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I have decided to apply for PhD in cybersecurity even though my research during my graduate time period is totally of a different topic, which is neuroscience. My CV is majorly focused on research in neuroscience and data science and it doesn't contain any previous experience even though I have been learning a lot in cybersecurity and getting trained in the area.

What are my chances of getting into the program(in US, Sweden, UK) even thought I don't have a research experience in Cyber security nor have worked on a project?

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  • Where do you hope to study - the country? The answer is probably dependent on that.
    – Buffy
    Nov 28 '19 at 12:05
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Completely possible!

You only need to argument your research as multi-field with an holistic approach, base your methods or the relation on technology and how it impacts the new field, or propose some innovative way to apply or relate computational sciences to biological systems (neural networks or Ai to learn how X works are always a good hit.)

As as example, my first career was in 'environmental improvement and diagnostics', then I went into 'informatique sciences' , specialization MBA into 'economy', then MBA into ' Computational Systems' but PHD in 'Organizations direction/Management'. It all comes down on how you relate everything.

As for how easy it would be to enter, well, you need to see which universities you want, go into their website's and see their requirements for candidates. You can then tailor your proposal to them and contact the admissions department to say what they want. Even within the same country there are variants among the universities, more so between public and private ones.

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  • Thank you so much, I appreciate your help.
    – arjunv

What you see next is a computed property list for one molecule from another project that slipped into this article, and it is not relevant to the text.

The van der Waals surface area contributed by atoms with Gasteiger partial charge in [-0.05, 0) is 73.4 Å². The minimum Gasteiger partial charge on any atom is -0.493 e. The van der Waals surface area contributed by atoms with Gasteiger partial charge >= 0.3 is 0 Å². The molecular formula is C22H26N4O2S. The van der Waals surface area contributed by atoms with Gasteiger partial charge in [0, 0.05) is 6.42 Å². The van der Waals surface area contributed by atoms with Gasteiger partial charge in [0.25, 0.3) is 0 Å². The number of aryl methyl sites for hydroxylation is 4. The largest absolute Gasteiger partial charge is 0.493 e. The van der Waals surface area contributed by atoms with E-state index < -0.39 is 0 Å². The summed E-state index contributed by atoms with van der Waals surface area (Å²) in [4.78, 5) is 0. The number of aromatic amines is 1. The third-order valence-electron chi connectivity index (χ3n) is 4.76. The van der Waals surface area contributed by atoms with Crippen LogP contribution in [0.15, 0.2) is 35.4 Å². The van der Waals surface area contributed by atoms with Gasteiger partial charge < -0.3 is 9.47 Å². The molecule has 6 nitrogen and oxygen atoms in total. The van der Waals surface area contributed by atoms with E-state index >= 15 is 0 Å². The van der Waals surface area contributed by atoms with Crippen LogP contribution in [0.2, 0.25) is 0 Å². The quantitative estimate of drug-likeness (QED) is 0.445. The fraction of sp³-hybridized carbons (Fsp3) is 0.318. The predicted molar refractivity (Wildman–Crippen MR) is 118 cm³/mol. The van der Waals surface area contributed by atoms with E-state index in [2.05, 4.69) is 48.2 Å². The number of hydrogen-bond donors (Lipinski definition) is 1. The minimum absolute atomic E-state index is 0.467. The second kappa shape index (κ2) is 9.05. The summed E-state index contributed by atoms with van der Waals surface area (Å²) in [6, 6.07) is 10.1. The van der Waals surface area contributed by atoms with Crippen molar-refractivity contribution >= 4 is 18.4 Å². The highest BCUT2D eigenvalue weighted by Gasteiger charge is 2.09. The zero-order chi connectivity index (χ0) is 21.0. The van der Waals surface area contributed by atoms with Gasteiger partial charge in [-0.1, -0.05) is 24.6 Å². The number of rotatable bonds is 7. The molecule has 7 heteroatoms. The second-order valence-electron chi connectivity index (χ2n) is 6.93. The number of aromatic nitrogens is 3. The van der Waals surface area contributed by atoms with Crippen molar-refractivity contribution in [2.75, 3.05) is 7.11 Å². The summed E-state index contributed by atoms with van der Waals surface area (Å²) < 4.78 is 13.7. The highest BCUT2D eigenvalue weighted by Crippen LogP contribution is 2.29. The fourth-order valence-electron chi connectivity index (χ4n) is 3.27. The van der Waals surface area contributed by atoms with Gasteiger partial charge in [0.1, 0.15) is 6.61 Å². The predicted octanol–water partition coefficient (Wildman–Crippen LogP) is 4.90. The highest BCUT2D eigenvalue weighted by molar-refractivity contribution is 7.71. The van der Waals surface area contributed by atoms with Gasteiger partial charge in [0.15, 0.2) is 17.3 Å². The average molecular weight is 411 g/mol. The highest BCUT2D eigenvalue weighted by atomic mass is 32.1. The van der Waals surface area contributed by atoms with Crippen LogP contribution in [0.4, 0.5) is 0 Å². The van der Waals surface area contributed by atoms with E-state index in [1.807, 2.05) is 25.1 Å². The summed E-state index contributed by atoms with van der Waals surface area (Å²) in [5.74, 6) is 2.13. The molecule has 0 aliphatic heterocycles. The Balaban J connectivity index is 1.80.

Nov 29 '19 at 16:01
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    @arjunv No need to thank. It could also help to check on the published works on the university you want and perhaps tailor some possible paper/essay to their style and try to send an article or just publish something more on cyber security + data science elsewhere to start widening your background. Good luck.
    – deags
    Nov 29 '19 at 16:45
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In the US this might be possible. Probably more so than the other countries you name because the educational systems differ. In the US, one can enter a doctoral program with only a bachelors degree and little, if any, research experience. So, in the US, your research background would be neither much of an advantage or any disadvantage.

However, you would need quite a lot of things in your background to make it possible. These would be things drawn primarily from maths and CS. You need some programming skills, but also the deeper ideas of CS such as data structures and algorithms (and more). If you have that, along with appropriate grades and good letters of recommendation you would likely be considered.

Your doctoral education would almost certainly begin with a lot of coursework, where the advanced courses prepare you for comprehensive exams (qualifiers).

In many other countries, however, a starting doctoral student is expected to begin with much more in the specific background.

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